- The Washington Times - Wednesday, August 1, 2001

President Bush yesterday urged Senate Republicans to hold the line on spending, starting with an emergency farm bill that Democrats want to pass this week.
"I intend to work with them to make sure we spend within the limits of the budget," Mr. Bush said after the private luncheon at the Capitol.
But a little over an hour later, Senate Majority Leader Tom Daschle and his fellow Democrats defeated 52-48 a farm bill favored by the White House that would cost $5.5 billion.
Democrats want to spend at least $7.4 billion on farm aid, and they were joined by two Republicans: Sen. Tim Hutchinson of Arkansas, who is up for re-election next year, and Sen. Olympia J. Snowe of Maine. The president has promised to veto the costlier bill.
"The president said he would veto a [bill] that would be breaking the budget, and we told him we'd sustain his veto all day long," said Sen. Don Nickles, Oklahoma Republican and minority whip.
In his third visit to the Capitol in a month, Mr. Bush dined on a peanut butter-and-raspberry jelly sandwich and cajoled lawmakers to renew their work on his stalled education package, his national energy policy, fast-track trade authority, his faith-based social service plan and a patients' rights bill. Vice President Richard B. Cheney also attended.
"We had a very good visit on a wide range of issues," Mr. Bush told reporters. "I'm looking forward to continuing to work with all senators that are interested in advancing a positive agenda."
Sen. Rick Santorum of Pennsylvania, chairman of the Republican Conference, said the "unspoken" theme of the luncheon was that Senate Democrats are blocking the president's agenda.
"The president has a very focused agenda, and right now the Senate Democrats have decided that they're going to try to hold up that agenda," Mr. Santorum said. "I am hopeful that we, in concert, can work very hard and try to get some bipartisan cooperation. Much was talked about when Senator Daschle became leader. Not much has been seen since Senator Daschle became leader."
Senators said Mr. Bush was positive, even when he was needling Mr. Santorum — the president's nickname for him is "Ricky" — about his vote against the administration on a Mexican trucking issue.
"It was very good-natured," Mr. Santorum said. "Repeated, but good-natured."
"I don't feel that he expresses frustrations," said Minority Leader Trent Lott of Mississippi. "He's always an upbeat guy."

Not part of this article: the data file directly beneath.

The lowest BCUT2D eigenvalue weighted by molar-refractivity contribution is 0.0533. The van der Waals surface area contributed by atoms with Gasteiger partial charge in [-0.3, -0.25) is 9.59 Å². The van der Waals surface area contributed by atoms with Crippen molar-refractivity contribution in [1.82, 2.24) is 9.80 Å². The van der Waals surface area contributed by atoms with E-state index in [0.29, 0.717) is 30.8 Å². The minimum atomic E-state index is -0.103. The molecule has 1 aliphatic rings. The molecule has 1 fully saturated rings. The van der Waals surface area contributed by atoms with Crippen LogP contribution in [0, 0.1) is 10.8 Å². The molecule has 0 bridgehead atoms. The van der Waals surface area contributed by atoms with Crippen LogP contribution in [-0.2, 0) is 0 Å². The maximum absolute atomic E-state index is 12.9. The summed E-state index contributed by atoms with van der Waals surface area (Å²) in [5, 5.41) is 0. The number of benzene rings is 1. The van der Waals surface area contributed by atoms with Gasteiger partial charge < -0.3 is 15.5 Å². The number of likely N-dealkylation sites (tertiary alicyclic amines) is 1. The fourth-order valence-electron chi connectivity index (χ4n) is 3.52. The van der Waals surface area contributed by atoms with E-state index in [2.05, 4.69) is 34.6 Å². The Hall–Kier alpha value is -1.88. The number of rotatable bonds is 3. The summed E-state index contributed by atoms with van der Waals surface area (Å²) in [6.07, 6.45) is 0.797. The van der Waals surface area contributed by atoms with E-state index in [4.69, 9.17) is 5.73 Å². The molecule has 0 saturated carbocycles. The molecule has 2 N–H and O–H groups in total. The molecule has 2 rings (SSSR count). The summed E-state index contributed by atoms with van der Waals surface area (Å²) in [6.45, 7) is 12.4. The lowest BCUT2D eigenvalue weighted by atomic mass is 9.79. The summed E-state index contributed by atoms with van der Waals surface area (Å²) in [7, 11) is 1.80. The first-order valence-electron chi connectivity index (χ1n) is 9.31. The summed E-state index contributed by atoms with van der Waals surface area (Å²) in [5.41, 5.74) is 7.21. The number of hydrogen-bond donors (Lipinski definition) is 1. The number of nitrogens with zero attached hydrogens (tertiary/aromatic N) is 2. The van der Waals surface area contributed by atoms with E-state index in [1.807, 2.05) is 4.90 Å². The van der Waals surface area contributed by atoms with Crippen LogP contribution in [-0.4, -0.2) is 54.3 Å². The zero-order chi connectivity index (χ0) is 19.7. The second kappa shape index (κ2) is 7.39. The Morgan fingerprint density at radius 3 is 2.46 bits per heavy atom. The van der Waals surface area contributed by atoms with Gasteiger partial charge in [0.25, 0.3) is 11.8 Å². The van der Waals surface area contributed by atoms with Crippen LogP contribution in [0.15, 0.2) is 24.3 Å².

But Mr. Bush did re-emphasize his commitment to slow the growth of discretionary federal spending from its recent high of 8 percent to about 4 percent. And he said the place to start is the current emergency farm bill.
"He was very focused on that — we're going to see fiscal responsibility in this city," said Mr. Santorum.
The Senate authorized $5.5 billion in extra farm aid in the budget this spring. But two weeks ago Agriculture Committee Chairman Tom Harkin of Iowa and his Democratic colleagues overrode Republican objections and added nearly $2 billion more to the bill.
Mr. Daschle said the aid to farmers and ranchers is "urgent" and the Senate must approve it this week. Republicans say farmers won't get any relief if Democrats insist on the more expensive bill, because the House approved $5.5 billion and a conference committee is not likely to act before Congress adjourns Friday for a monthlong recess.
After yesterday's Senate vote, House Majority Whip Tom DeLay, Texas Republican, accused Mr. Daschle of putting partisan politics ahead of farming interests.
"Because he hails from a rural state, Daschle should know firsthand that the American farmers are hurting and he should be embarrassed to have delayed this needed aid from getting to the farming families," said Mr. DeLay. "It's time for the new majority leader, Tom Daschle, to stop playing political games and be a leader."
Mr. Daschle said many farmers and ranchers would lose about 50 percent of their income this year without the larger aid package, and that lawmakers should not leave town until they agree on the relief.
Speaking of all the work that the Senate must complete before the recess, he told reporters, "This may go down in history as one of the most productive weeks of my leadership so far, or a complete bust. Stay tuned."
Mr. Bush also appealed to Republican senators to get moving again on his education package, which is bogged down in a House-Senate conference committee.
"We need to get that on my desk pretty quickly," Mr. Bush said. "There's a lot of folks fixing to go back to school. It'd be nice for them to know what the rules are. And so I'd urge the conferees again to come together. I'm going to be visiting with them later on this week."
Republican lawmakers say Mr. Daschle is stalling action on the education bill until the appropriations season is at full throttle, hoping to add as much money as possible to the package. Mr. Daschle said funding is "a major question" but is not the cause of the current delay.
"There are a lot of policy differences that have to be addressed, and I would hope that they'd seriously begin addressing them, rather than publicly posturing about whose fault it is that we're not any farther along," he said.

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